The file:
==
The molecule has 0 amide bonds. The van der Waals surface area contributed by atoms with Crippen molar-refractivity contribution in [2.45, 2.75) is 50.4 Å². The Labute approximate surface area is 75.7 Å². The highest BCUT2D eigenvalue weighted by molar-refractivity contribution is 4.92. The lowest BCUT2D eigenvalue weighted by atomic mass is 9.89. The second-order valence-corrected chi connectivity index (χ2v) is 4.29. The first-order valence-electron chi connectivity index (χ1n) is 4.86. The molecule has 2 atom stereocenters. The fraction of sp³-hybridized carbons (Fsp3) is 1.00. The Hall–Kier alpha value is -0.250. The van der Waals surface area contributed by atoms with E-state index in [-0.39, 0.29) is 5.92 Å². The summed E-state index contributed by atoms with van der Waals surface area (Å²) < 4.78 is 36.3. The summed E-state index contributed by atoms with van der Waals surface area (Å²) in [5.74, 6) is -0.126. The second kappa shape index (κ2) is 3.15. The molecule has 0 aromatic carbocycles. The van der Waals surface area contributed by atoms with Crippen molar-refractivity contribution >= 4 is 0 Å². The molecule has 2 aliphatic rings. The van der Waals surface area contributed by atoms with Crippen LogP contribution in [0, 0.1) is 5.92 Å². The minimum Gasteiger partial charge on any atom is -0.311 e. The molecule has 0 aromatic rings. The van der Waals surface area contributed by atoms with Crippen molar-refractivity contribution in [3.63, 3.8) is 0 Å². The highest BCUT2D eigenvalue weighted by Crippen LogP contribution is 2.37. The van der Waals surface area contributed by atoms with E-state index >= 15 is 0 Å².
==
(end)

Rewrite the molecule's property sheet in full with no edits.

The molecule has 0 amide bonds. The van der Waals surface area contributed by atoms with Crippen molar-refractivity contribution in [2.45, 2.75) is 50.4 Å². The Labute approximate surface area is 75.7 Å². The highest BCUT2D eigenvalue weighted by molar-refractivity contribution is 4.92. The lowest BCUT2D eigenvalue weighted by atomic mass is 9.89. The second-order valence-corrected chi connectivity index (χ2v) is 4.29. The first-order valence-electron chi connectivity index (χ1n) is 4.86. The molecule has 2 atom stereocenters. The fraction of sp³-hybridized carbons (Fsp3) is 1.00. The Hall–Kier alpha value is -0.250. The van der Waals surface area contributed by atoms with E-state index in [-0.39, 0.29) is 5.92 Å². The summed E-state index contributed by atoms with van der Waals surface area (Å²) < 4.78 is 36.3. The summed E-state index contributed by atoms with van der Waals surface area (Å²) in [5.74, 6) is -0.126. The second kappa shape index (κ2) is 3.15. The molecule has 0 aromatic carbocycles. The van der Waals surface area contributed by atoms with Crippen molar-refractivity contribution >= 4 is 0 Å². The molecule has 2 aliphatic rings. The van der Waals surface area contributed by atoms with Crippen LogP contribution in [0, 0.1) is 5.92 Å². The minimum Gasteiger partial charge on any atom is -0.311 e. The molecule has 0 aromatic rings. The van der Waals surface area contributed by atoms with Crippen molar-refractivity contribution in [3.63, 3.8) is 0 Å². The highest BCUT2D eigenvalue weighted by Crippen LogP contribution is 2.37. The van der Waals surface area contributed by atoms with E-state index >= 15 is 0 Å².